E1 234  SUPPLY CHAIN MANAGEMENT : Annotated Bibliography

Source: A Taxonomic Review of Supply Chain Management Research, by Ram Ganeshan, Eric Jack, Michael Magazine, and Paul Stephens, in: Quantitative Models for Supply Chain Management, edited by Sridhar tayur, Ram Ganeshan, and Michael magazine, Kluwer Academic Publishers, 1998

W. Alderson.   Marketing Behavior and Executive Action: A Functionalist Approach to Marketing Theory.  Irwin: Homewood, IL, 1957.
    Problems Addressed: Marketing Efficiency within a complete system of distribution can be promoted through application of the principle of postponement.

    Conclusions: Postponement can reduce the cost of carrying inventory and reduce marketing risk. It is a major analytical tool that can be derived from the view that inventory management is an essential marketing function.

R. Anupindi and R. Akella.  Diversification under supply chain uncertainty.   Management Science, Volume 39, pp. 944-963, 1993.
Problems Addressed: Dual (or more) sourcing strategies provide a hedge against supplier quality and delivery uncertainty. The operational issue of quantity allocation between two suppliers needs to be explored due to impacts on inventory policy and costs.

Conclusions: : Optimal inventory policies can be determined using these models but application to real world situations is questioned and limitations are discussed.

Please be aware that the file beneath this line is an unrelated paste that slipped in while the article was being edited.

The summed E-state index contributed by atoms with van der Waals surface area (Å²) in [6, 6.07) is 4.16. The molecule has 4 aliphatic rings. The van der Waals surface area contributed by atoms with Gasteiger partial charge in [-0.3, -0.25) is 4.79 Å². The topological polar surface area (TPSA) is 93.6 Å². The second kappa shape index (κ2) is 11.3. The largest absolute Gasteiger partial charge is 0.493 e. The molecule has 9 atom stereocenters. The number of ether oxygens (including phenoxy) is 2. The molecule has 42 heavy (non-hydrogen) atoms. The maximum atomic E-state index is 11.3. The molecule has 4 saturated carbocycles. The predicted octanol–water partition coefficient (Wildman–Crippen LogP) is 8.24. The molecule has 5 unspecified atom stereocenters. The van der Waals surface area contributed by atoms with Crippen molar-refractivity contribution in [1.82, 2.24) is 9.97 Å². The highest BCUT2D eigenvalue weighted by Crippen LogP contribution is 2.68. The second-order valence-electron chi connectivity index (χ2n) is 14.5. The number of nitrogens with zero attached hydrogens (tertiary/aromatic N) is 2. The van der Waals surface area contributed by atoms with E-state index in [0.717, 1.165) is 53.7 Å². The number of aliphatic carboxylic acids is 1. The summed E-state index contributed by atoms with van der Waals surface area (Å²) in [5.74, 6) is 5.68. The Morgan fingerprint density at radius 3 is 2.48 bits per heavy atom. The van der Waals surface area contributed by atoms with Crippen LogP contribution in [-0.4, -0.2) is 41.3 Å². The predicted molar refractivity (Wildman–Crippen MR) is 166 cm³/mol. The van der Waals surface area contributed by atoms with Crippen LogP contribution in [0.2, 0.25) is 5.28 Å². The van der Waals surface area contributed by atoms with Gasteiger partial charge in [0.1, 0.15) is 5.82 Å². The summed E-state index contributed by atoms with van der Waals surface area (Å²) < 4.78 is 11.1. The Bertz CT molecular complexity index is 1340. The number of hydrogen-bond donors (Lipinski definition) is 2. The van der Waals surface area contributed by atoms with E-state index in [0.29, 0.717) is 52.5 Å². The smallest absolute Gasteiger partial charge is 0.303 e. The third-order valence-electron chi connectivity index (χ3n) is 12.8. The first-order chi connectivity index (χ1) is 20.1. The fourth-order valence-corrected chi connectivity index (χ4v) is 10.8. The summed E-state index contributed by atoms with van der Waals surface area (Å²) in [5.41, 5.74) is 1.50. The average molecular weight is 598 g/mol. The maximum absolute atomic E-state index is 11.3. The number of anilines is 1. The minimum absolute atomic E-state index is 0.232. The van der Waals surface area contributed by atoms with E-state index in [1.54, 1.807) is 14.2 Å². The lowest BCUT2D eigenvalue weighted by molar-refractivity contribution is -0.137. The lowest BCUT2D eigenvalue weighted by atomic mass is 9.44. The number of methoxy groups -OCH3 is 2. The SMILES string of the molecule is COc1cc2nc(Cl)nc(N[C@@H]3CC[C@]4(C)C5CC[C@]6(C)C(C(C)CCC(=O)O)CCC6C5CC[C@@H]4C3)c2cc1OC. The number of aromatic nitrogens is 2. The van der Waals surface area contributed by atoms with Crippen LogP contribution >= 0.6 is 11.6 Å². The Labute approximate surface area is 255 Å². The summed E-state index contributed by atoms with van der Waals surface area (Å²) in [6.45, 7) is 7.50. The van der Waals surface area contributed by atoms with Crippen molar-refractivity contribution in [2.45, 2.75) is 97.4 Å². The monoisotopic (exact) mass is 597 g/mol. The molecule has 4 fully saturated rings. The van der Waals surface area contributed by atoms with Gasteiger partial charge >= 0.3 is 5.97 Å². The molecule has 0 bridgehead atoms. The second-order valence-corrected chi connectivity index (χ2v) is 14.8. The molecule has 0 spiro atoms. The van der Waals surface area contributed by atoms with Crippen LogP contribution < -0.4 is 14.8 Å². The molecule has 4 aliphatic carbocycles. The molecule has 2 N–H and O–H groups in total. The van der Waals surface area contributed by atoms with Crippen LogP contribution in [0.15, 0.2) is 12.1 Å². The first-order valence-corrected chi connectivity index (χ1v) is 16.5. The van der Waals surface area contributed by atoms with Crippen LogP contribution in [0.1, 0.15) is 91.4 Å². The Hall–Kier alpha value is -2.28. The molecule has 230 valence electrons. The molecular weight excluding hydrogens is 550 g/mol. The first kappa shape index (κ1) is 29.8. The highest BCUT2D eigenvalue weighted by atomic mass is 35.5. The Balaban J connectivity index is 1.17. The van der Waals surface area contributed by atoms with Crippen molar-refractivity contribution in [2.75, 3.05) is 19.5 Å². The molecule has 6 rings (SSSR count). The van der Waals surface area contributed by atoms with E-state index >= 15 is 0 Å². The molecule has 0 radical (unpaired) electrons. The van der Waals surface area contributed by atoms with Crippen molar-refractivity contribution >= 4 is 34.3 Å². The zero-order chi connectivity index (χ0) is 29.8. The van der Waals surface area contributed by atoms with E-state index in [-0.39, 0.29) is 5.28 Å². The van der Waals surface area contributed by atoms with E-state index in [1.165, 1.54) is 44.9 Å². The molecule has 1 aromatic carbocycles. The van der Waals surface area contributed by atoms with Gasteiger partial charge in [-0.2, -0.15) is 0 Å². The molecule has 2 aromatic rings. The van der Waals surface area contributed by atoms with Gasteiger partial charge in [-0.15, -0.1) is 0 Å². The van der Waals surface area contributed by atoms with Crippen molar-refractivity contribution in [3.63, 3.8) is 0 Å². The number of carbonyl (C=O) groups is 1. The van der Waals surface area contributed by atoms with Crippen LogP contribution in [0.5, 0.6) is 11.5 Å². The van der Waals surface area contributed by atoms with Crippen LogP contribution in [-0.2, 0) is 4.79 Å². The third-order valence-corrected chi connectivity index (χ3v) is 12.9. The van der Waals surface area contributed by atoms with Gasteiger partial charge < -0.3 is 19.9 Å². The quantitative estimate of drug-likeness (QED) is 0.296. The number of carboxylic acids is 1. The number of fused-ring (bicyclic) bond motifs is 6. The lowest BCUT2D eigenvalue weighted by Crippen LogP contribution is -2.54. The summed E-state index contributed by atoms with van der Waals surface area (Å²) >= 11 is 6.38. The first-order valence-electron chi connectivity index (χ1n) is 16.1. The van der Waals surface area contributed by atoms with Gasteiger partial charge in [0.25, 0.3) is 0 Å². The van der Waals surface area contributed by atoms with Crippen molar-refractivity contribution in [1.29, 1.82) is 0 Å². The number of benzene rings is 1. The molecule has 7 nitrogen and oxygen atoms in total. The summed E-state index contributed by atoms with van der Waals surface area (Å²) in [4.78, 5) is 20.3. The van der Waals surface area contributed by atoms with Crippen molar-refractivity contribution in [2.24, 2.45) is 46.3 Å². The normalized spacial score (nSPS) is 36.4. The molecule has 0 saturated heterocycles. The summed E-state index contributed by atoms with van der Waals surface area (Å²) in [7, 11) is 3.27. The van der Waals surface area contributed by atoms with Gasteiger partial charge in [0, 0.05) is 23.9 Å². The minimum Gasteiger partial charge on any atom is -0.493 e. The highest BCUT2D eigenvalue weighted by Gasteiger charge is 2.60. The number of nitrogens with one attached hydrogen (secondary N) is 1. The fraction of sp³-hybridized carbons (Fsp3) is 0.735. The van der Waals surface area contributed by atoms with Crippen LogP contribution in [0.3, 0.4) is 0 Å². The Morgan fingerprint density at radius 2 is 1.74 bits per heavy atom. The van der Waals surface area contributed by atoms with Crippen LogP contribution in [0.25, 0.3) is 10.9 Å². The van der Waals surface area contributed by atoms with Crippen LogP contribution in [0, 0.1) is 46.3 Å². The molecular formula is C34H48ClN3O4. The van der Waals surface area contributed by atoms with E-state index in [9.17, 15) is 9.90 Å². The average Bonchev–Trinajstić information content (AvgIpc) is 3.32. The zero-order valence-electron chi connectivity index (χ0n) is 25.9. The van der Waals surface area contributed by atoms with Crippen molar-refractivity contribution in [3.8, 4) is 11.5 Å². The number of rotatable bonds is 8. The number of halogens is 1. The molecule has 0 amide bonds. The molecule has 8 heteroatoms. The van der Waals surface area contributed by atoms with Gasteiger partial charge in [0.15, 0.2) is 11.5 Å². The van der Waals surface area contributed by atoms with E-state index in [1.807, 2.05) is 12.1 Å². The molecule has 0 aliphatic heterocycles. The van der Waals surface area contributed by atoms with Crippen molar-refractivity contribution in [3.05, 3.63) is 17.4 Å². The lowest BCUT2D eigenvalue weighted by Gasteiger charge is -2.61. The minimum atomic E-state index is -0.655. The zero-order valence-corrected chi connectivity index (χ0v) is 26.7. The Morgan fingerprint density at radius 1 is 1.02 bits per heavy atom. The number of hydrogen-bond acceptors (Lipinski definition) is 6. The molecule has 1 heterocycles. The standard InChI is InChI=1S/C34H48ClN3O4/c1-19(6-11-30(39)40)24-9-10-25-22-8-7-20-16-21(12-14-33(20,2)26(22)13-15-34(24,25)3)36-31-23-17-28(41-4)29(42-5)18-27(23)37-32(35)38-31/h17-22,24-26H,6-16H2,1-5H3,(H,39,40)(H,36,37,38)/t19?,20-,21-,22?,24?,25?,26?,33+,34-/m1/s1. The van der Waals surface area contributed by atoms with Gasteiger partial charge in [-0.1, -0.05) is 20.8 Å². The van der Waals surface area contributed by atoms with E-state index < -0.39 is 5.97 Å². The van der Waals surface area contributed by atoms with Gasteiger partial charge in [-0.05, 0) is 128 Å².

R. Anupindi and Y. Bassok.   Distribution Channels, Information Systems and Virtual Centralization.   Proceedings of MSOM Conference: 87-92, 1996.
Problems Addressed: What are some of the challenges that present themselves when retailers decide to explore this horizontal link? The transshipment of goods and distribution needs to be reexamined under this new condition.

Conclusions: : The system of decentralized retailers with info sharing (virtual centralization) gives more revenues to the manufacturer. All retailers will gain from such a system but not all equally.

B. C. Arntzen, G. G. Brown, T. P. Harrison, and L. Trafton.  Global SCM at Digital Equipment Corporation.   Interfaces 25:69-93, 1995.
Problems Addressed: Shows how DEC evaluates global SC alternatives and determines world wide manufacturing and distribution strategy using the global SC model.

Conclusions: : GSCM is a very general approach to modeling SCs applicable to any firm involved in multistage, multiproduct manufacturing (using the global bill of materials).

M. P. Baganha and M. A. Cohen.   The Stabilizing Effect of Inventory in Supply Chains. To appear in   Operations Research, 1998.
Problems Addressed: Develop a model to explain the observations of the bullwhip effect and indicate mechanisms which can promote stabilization at various points in the chain.

Conclusions: : Wholesalers can introduce a degree of stabilization into the supply chain by transmitting an order process to manufacturers with variability lower than the variability inherent in the retailer replenishment order process.

B. M. Beamon.   Performance Measures in Supply Chain Management.   From Rensellaer Polytechnic University conference on agile manufacturing, Albany, New York, October 2-3, 1996.
Problems Addressed: Evaluate existing supply chain performance measures and establish a general framework for their development and application.